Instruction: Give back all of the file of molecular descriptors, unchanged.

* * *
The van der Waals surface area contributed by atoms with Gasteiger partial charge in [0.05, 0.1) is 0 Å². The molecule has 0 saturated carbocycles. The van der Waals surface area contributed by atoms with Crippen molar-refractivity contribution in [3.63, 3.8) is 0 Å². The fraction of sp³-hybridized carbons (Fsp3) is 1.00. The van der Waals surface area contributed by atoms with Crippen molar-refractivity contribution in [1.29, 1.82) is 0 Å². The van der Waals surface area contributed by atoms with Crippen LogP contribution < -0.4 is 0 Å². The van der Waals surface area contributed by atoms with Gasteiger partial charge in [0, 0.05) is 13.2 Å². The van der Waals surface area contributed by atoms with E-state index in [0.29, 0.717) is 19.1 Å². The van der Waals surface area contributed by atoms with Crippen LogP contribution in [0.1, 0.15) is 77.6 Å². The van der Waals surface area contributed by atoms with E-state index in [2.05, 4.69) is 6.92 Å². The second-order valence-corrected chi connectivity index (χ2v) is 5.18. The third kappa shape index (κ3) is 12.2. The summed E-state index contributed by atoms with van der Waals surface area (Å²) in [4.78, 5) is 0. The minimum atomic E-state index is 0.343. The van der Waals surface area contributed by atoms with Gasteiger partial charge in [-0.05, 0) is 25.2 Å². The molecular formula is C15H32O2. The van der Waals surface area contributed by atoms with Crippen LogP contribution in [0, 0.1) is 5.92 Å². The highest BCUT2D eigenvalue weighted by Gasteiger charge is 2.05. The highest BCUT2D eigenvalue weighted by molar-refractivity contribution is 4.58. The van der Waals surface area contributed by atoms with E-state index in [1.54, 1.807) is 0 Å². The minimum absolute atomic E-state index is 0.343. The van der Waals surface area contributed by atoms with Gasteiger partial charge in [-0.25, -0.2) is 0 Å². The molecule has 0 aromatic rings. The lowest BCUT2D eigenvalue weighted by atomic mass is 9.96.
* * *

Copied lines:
The van der Waals surface area contributed by atoms with Gasteiger partial charge in [0.05, 0.1) is 0 Å². The molecule has 0 saturated carbocycles. The van der Waals surface area contributed by atoms with Crippen molar-refractivity contribution in [3.63, 3.8) is 0 Å². The fraction of sp³-hybridized carbons (Fsp3) is 1.00. The van der Waals surface area contributed by atoms with Crippen molar-refractivity contribution in [1.29, 1.82) is 0 Å². The van der Waals surface area contributed by atoms with Crippen LogP contribution < -0.4 is 0 Å². The van der Waals surface area contributed by atoms with Gasteiger partial charge in [0, 0.05) is 13.2 Å². The van der Waals surface area contributed by atoms with E-state index in [0.29, 0.717) is 19.1 Å². The van der Waals surface area contributed by atoms with Crippen LogP contribution in [0.1, 0.15) is 77.6 Å². The van der Waals surface area contributed by atoms with E-state index in [2.05, 4.69) is 6.92 Å². The second-order valence-corrected chi connectivity index (χ2v) is 5.18. The third kappa shape index (κ3) is 12.2. The summed E-state index contributed by atoms with van der Waals surface area (Å²) in [4.78, 5) is 0. The minimum atomic E-state index is 0.343. The van der Waals surface area contributed by atoms with Gasteiger partial charge in [-0.05, 0) is 25.2 Å². The molecular formula is C15H32O2. The van der Waals surface area contributed by atoms with Crippen LogP contribution in [0, 0.1) is 5.92 Å². The highest BCUT2D eigenvalue weighted by Gasteiger charge is 2.05. The highest BCUT2D eigenvalue weighted by molar-refractivity contribution is 4.58. The van der Waals surface area contributed by atoms with E-state index in [1.54, 1.807) is 0 Å². The minimum absolute atomic E-state index is 0.343. The van der Waals surface area contributed by atoms with Gasteiger partial charge in [-0.25, -0.2) is 0 Å². The molecule has 0 aromatic rings. The lowest BCUT2D eigenvalue weighted by atomic mass is 9.96.